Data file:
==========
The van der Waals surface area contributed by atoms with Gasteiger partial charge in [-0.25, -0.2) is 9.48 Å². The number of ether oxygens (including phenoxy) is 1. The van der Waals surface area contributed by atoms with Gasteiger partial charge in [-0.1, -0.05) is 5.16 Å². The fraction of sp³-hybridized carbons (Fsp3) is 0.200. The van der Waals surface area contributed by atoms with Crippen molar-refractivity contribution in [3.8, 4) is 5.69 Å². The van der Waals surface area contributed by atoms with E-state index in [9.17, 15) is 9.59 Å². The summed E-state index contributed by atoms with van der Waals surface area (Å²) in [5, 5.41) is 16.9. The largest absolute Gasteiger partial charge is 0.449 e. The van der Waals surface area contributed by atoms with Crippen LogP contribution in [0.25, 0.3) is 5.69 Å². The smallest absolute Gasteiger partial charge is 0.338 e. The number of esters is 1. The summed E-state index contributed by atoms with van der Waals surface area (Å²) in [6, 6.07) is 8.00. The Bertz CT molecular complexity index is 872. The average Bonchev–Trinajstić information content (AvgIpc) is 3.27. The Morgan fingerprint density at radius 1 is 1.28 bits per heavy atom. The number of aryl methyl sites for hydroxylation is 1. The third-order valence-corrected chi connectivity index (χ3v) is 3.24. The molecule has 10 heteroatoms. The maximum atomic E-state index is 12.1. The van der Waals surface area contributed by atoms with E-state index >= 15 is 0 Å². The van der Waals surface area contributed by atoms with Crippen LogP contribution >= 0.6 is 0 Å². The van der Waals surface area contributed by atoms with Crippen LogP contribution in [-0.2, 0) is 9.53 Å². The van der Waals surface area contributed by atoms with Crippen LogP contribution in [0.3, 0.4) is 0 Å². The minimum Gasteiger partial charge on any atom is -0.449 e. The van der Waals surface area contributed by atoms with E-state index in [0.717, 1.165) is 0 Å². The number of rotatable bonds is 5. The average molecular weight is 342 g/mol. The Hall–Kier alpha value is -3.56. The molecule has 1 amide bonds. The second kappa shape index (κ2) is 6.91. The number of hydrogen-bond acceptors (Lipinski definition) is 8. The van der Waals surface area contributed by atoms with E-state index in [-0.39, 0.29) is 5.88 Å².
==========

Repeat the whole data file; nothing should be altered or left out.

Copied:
The van der Waals surface area contributed by atoms with Gasteiger partial charge in [-0.25, -0.2) is 9.48 Å². The number of ether oxygens (including phenoxy) is 1. The van der Waals surface area contributed by atoms with Gasteiger partial charge in [-0.1, -0.05) is 5.16 Å². The fraction of sp³-hybridized carbons (Fsp3) is 0.200. The van der Waals surface area contributed by atoms with Crippen molar-refractivity contribution in [3.8, 4) is 5.69 Å². The van der Waals surface area contributed by atoms with E-state index in [9.17, 15) is 9.59 Å². The summed E-state index contributed by atoms with van der Waals surface area (Å²) in [5, 5.41) is 16.9. The largest absolute Gasteiger partial charge is 0.449 e. The van der Waals surface area contributed by atoms with Crippen LogP contribution in [0.25, 0.3) is 5.69 Å². The smallest absolute Gasteiger partial charge is 0.338 e. The number of esters is 1. The summed E-state index contributed by atoms with van der Waals surface area (Å²) in [6, 6.07) is 8.00. The Bertz CT molecular complexity index is 872. The average Bonchev–Trinajstić information content (AvgIpc) is 3.27. The Morgan fingerprint density at radius 1 is 1.28 bits per heavy atom. The number of aryl methyl sites for hydroxylation is 1. The third-order valence-corrected chi connectivity index (χ3v) is 3.24. The molecule has 10 heteroatoms. The maximum atomic E-state index is 12.1. The van der Waals surface area contributed by atoms with E-state index >= 15 is 0 Å². The van der Waals surface area contributed by atoms with Crippen LogP contribution >= 0.6 is 0 Å². The van der Waals surface area contributed by atoms with Crippen LogP contribution in [-0.2, 0) is 9.53 Å². The van der Waals surface area contributed by atoms with Crippen LogP contribution in [0.3, 0.4) is 0 Å². The minimum Gasteiger partial charge on any atom is -0.449 e. The van der Waals surface area contributed by atoms with E-state index in [0.717, 1.165) is 0 Å². The number of rotatable bonds is 5. The average molecular weight is 342 g/mol. The Hall–Kier alpha value is -3.56. The molecule has 1 amide bonds. The second kappa shape index (κ2) is 6.91. The number of hydrogen-bond acceptors (Lipinski definition) is 8. The van der Waals surface area contributed by atoms with E-state index in [-0.39, 0.29) is 5.88 Å².